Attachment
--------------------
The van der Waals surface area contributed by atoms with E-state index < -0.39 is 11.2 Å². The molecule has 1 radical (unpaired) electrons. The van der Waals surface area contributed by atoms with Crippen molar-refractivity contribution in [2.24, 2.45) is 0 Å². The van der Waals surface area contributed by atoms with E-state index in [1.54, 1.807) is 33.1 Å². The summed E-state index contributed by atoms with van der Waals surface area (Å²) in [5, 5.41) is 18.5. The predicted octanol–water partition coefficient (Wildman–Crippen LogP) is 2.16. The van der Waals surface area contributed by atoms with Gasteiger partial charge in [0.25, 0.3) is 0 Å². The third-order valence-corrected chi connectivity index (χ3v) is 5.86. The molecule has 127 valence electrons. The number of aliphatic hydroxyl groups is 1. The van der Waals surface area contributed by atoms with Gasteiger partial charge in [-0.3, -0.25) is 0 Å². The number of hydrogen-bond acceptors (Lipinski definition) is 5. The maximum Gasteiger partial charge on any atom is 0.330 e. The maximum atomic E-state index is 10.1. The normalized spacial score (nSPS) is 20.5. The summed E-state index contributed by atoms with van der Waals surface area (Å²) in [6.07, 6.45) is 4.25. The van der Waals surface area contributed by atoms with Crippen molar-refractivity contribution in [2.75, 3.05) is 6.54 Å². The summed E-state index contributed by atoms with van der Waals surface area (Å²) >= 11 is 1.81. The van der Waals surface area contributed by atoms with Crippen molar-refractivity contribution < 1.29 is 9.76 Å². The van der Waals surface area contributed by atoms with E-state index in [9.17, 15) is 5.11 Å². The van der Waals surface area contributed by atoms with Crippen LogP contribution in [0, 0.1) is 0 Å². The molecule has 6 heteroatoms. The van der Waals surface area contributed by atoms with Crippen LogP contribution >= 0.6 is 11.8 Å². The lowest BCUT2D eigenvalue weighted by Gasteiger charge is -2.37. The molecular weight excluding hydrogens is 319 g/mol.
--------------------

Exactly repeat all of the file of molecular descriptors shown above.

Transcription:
The van der Waals surface area contributed by atoms with E-state index < -0.39 is 11.2 Å². The molecule has 1 radical (unpaired) electrons. The van der Waals surface area contributed by atoms with Crippen molar-refractivity contribution in [2.24, 2.45) is 0 Å². The van der Waals surface area contributed by atoms with E-state index in [1.54, 1.807) is 33.1 Å². The summed E-state index contributed by atoms with van der Waals surface area (Å²) in [5, 5.41) is 18.5. The predicted octanol–water partition coefficient (Wildman–Crippen LogP) is 2.16. The van der Waals surface area contributed by atoms with Gasteiger partial charge in [0.25, 0.3) is 0 Å². The third-order valence-corrected chi connectivity index (χ3v) is 5.86. The molecule has 127 valence electrons. The number of aliphatic hydroxyl groups is 1. The van der Waals surface area contributed by atoms with Gasteiger partial charge in [-0.3, -0.25) is 0 Å². The number of hydrogen-bond acceptors (Lipinski definition) is 5. The maximum Gasteiger partial charge on any atom is 0.330 e. The maximum atomic E-state index is 10.1. The normalized spacial score (nSPS) is 20.5. The summed E-state index contributed by atoms with van der Waals surface area (Å²) in [6.07, 6.45) is 4.25. The van der Waals surface area contributed by atoms with Crippen molar-refractivity contribution in [2.75, 3.05) is 6.54 Å². The summed E-state index contributed by atoms with van der Waals surface area (Å²) >= 11 is 1.81. The van der Waals surface area contributed by atoms with Crippen molar-refractivity contribution < 1.29 is 9.76 Å². The van der Waals surface area contributed by atoms with E-state index in [9.17, 15) is 5.11 Å². The van der Waals surface area contributed by atoms with Crippen LogP contribution in [0, 0.1) is 0 Å². The molecule has 6 heteroatoms. The van der Waals surface area contributed by atoms with Crippen LogP contribution >= 0.6 is 11.8 Å². The lowest BCUT2D eigenvalue weighted by Gasteiger charge is -2.37. The molecular weight excluding hydrogens is 319 g/mol.